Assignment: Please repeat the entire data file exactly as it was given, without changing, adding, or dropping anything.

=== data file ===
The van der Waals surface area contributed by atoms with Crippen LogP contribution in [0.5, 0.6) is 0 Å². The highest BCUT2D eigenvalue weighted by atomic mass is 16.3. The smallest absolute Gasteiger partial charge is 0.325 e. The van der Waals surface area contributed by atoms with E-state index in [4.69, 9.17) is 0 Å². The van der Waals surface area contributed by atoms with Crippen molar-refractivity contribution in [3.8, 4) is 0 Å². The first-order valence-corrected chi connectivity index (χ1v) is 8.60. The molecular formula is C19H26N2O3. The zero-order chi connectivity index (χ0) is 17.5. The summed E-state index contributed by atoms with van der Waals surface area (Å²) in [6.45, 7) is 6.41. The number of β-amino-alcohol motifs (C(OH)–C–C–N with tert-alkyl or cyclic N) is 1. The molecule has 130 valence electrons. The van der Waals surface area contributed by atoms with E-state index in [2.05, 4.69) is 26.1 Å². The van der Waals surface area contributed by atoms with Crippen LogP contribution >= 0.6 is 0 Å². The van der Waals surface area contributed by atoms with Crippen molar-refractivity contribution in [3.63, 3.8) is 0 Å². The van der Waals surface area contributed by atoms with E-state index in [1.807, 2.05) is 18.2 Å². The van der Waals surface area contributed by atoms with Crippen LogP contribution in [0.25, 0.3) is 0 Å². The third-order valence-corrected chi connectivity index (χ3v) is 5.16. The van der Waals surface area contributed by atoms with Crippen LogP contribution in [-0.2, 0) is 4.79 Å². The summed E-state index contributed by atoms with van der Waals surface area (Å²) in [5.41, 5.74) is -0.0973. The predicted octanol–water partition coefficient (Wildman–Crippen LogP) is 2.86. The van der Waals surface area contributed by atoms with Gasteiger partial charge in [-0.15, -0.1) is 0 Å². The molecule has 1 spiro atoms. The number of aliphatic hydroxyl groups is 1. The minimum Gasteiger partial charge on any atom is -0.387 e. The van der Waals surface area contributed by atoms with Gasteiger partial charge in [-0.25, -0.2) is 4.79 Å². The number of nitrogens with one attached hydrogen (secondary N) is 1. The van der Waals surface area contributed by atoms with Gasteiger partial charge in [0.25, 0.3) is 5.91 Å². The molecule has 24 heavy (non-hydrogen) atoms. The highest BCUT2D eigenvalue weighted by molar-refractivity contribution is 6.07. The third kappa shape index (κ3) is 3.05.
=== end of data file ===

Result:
The van der Waals surface area contributed by atoms with Crippen LogP contribution in [0.5, 0.6) is 0 Å². The highest BCUT2D eigenvalue weighted by atomic mass is 16.3. The smallest absolute Gasteiger partial charge is 0.325 e. The van der Waals surface area contributed by atoms with E-state index in [4.69, 9.17) is 0 Å². The van der Waals surface area contributed by atoms with Crippen molar-refractivity contribution in [3.8, 4) is 0 Å². The first-order valence-corrected chi connectivity index (χ1v) is 8.60. The molecular formula is C19H26N2O3. The zero-order chi connectivity index (χ0) is 17.5. The summed E-state index contributed by atoms with van der Waals surface area (Å²) in [6.45, 7) is 6.41. The number of β-amino-alcohol motifs (C(OH)–C–C–N with tert-alkyl or cyclic N) is 1. The molecule has 130 valence electrons. The van der Waals surface area contributed by atoms with E-state index in [2.05, 4.69) is 26.1 Å². The van der Waals surface area contributed by atoms with Crippen LogP contribution >= 0.6 is 0 Å². The van der Waals surface area contributed by atoms with Crippen molar-refractivity contribution in [3.63, 3.8) is 0 Å². The van der Waals surface area contributed by atoms with E-state index in [1.807, 2.05) is 18.2 Å². The van der Waals surface area contributed by atoms with Crippen LogP contribution in [0.25, 0.3) is 0 Å². The third-order valence-corrected chi connectivity index (χ3v) is 5.16. The van der Waals surface area contributed by atoms with Crippen LogP contribution in [-0.2, 0) is 4.79 Å². The summed E-state index contributed by atoms with van der Waals surface area (Å²) in [5.41, 5.74) is -0.0973. The predicted octanol–water partition coefficient (Wildman–Crippen LogP) is 2.86. The van der Waals surface area contributed by atoms with Gasteiger partial charge in [-0.15, -0.1) is 0 Å². The molecule has 1 spiro atoms. The number of aliphatic hydroxyl groups is 1. The minimum Gasteiger partial charge on any atom is -0.387 e. The van der Waals surface area contributed by atoms with Gasteiger partial charge in [-0.25, -0.2) is 4.79 Å². The number of nitrogens with one attached hydrogen (secondary N) is 1. The van der Waals surface area contributed by atoms with Gasteiger partial charge in [0.25, 0.3) is 5.91 Å². The molecule has 24 heavy (non-hydrogen) atoms. The highest BCUT2D eigenvalue weighted by molar-refractivity contribution is 6.07. The third kappa shape index (κ3) is 3.05.